But long before modern American art was supposedly invented in 1945, O'Keeffe was working in New Mexico, Arthur Dove in Long Island, and John Marin in Maine, he points out, but without a critical mass to applaud them. These artists “presaged any of the developments that came after them.”
5) We’re teaching modern art history wrong.
Agee writes: "We teach modern art as a series of radical innovations introduced by ever-younger artists, but we forget that the older artists keep on working, adding immeasurably to the passing decades, often doing their best art in their old age. Think of Michelangelo, Rembrandt, Cézanne, Monet, Matisse, and others; to this, in America, add Marin, Dove, Stuart Davis, Josef Albers, and Hans Hofmann, all of whose late works are nothing less than glorious."
New York Office by Edward Hopper, 1962
6) "Hopper was a far greater artist than we have given him credit for."
Hopper has been misunderstood “as a simple homespun realist… We have mostly seen him as a purveyor of alienation, one of the most overused and misconceived clichés in American art history.” Agee argues.
Some others who merit the scholar's effusive phrase: Dan Flavin, whose misnamed “Minimalism” was actually marked by the brilliant use of high color, and Frank Stella, “our greatest living artist.” Several women artists are lauded in the highest terms, including Eva Hesse, Helen Frankenthaler, and Janet Sobol, whose poured paintings, pre-dating Pollock’s and viewed by him at the Peggy Guggenheim gallery, were discounted during her lifetime because “she was an amateur and a woman.”
Janet Sobel's Milky Way, 1945, in the collection of the Museum of Modern Art.
7) The watershed year of 1945 is a canard.
While many art texts have been dubbed “'Art Since 1945,' or some variation,” it’s a false distinction. While working in the U.S. a few years earlier, Piet Mondrian created arguably the first American color-field painting; Guggenheim opened her gallery Art of This Century in 1942; The New Yorker coined Abstract-Expressionism in 1946.
If anything, the 1950s mattered more, Agee argues, as a golden era of broader American culture, and “1957 brought a shift of borders and clearer forms that was to define the look of the 1960s.” And by 1964, with Race Riot, "Andy Warhol establishes himself as the most relentless of social realist and social protest artists the country has produced."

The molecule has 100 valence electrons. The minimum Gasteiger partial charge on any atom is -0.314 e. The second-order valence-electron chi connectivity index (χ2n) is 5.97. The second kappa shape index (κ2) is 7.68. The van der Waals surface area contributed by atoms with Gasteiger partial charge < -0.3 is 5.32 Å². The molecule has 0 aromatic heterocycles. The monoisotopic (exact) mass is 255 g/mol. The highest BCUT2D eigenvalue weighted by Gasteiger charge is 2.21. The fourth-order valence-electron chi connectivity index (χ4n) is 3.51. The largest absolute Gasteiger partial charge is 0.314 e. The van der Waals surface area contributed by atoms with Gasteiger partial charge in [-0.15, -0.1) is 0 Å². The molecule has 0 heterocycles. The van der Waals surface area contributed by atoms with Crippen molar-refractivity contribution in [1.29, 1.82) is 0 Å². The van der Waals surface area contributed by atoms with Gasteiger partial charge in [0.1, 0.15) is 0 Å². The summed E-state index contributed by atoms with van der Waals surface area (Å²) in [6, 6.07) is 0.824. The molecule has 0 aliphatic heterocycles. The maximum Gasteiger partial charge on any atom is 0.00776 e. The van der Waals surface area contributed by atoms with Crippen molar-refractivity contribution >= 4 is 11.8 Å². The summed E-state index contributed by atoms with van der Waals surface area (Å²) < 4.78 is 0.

Andy Warhol's Race Riot, 1964
Agee concludes one section in his book with the note: “This book is a history—one of the many possible histories that could be written.” But it may well influence the ones that follow.
"The Poor Poet" by Carl Spitzweg (1839). Image via Wikimedia Commons.
In recent study published in the "Creativity Research Journal," a team led by Dr. Roberto Goya-Maldonado over in Göttingen, Germany hoped to crack a mystery that’s long plagued cultural producers. Since our cave dwelling ancestors adorned the walls of Chauvet and Lascaux, painters, writers, sculptors, et al. have wondered: Why don’t artists make any money (or, in our cavewoman’s case, a hard-earned haunch of primordial elk)? According to Dr. Maldonado’s findings, the answer is quite simple. It turns out, creatives just don’t like the stuff! Who knew?
This remarkable conclusion was reached after monitoring and comparing fMRI scans of 24 participants, half of whom were artists and the other, self-identified “non-creatives” including a dentist, an engineer, and an insurance salesman. Participants would each don a set of goggles which showed a series of squares in different colors. Upon seeing a green square, they could select it with a button and receive 30 euros. They were also asked to select other colors, but those did not include any financial reward.
What the fMRI scans revealed was that when artists selected the little green money squares, the part of their brains responsible for reward systems (the ventral striatum) was significantly less activated than those of their non-creative counterparts. The study also found that the artists did get a dopamine rush when they were asked to reject the green squares. As an Artnet article on the study put it, “artists get less worked up about receiving money and more worked up when they know they can’t have it.”
While it’s easy to fall into the poetic romanticism of this study, it is also patently irritating to try to rationalize the trope of the starving artist with a not-very-thorough scientific study (12 artists is not a large sample by any standards). Essentially, what Dr. Maldonado’s research implies is that artists are physiologically prone to reject money, thereby putting the fault of poverty on artists themselves. What it ignores are all of the socio-cultural factors that have led to the starving artist stereotype—like, maybe artists are underpaid because society has refused to compensate the vast majority of them fairly. Maybe they’re caught in a feedback loop where the cultural expectation of the starving artist has conditioned many creatives to devalue money.
Earlier this year, a survey conducted by the Creative Independent gathered information from over 1,000 artists on the state of their finances. Among their findings, it discovered that the average median income for artists was between $20-30k per year with nearly 60% of respondents reportedly making less than $30k annually. To put it in perspective, that’s about $10k less than the national average. Additionally, the survey also found that both women and minority artists made an additional $10k less, typically falling within the $10-20k bracket. But is this because artists just don’t want to be making more? That they’re actually mentally incapable of wanting money? Does that mean women and minorities are even more physiologically apathetic when it comes to finances?